Solana-based NFT platform Magic Eden announced on Saturday it’s opting for an optional royalties method for its users.
Users will now have the option to pick between giving the creator royalties or not and how much they wish to pay as royalties to creators when purchasing an NFT from the platform.
“After some difficult reflection and discussions with many creators, we’ve decided to move to optional royalties on @MagicEden,” Magic Eden said in the Twitter announcement. The platform added, “The decision on how much royalties to pay will be passed to the buyer.”
By default, the platform stated ALL collections/listings would honor full royalties. However, at the same time, buyers would also have three options to choose from to set their preferred royalty percentages.
Buyers would be able to set up their user profile to input a specific royalty percentage payment that will apply to all NFTs they purchase on Magic Eden. Alternatively, they would also be able to select a royalty percentage for a particular collection or a single NFT.
Magic Eden further said this new option is not a decision the platform “takes lightly,” and the team understands this move has severe implications for the ecosystem, so they hope it would not be a permanent decision as royalties today are not enforceable on the chain.
One other thing the NFT platform mentioned is that it will also waive transaction fees on NFT purchases. The platform charged 2% on every sale.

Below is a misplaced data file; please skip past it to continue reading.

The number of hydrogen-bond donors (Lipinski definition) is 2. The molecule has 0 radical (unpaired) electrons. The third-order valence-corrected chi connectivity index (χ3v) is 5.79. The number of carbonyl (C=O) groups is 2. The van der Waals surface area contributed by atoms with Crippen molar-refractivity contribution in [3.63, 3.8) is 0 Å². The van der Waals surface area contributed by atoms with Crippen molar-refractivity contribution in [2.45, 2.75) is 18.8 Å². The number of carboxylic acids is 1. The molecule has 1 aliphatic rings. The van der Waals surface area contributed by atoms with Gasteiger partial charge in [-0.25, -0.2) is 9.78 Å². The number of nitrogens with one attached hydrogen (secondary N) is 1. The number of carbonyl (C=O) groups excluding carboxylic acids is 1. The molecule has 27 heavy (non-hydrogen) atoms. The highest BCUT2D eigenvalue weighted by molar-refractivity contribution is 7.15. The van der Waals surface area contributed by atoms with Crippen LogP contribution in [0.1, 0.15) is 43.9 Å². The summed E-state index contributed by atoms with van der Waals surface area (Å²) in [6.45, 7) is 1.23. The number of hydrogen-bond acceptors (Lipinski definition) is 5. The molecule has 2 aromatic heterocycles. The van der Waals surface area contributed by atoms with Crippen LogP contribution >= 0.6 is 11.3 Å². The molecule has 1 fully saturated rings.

Notably, this new move from Magic Eden comes during the ongoing argument about NFT royalties in the industry. Some individuals believe royalties shouldn’t be enforced on users, while creators say royalties payments are a reward for their efforts on projects.
In addition, looking at users’ reactions to the company’s update, some seem rather unimpressed, while others appear to buy the idea of not enforcing royalties.
A tweep commented, saying, “This is by far the worst decision you guys could have made. Creators/founders stuck by you through thick and thin. This will send projects to zero and disincentivize new project growth. Consider building a method to enforce royalties rather than giving in.”
Another tweep said, “Royalties are stupid and shouldn’t exist. Glad to see platforms taking this approach. Any project that depends on royalties from secondary sales is unsustainable and defined to fail.”
Speaking of Magic Eden, in July, the platform announced the establishment of its venture outfit called Magic Ventures, focusing on bootstrapping Web3.0 gaming protocols.
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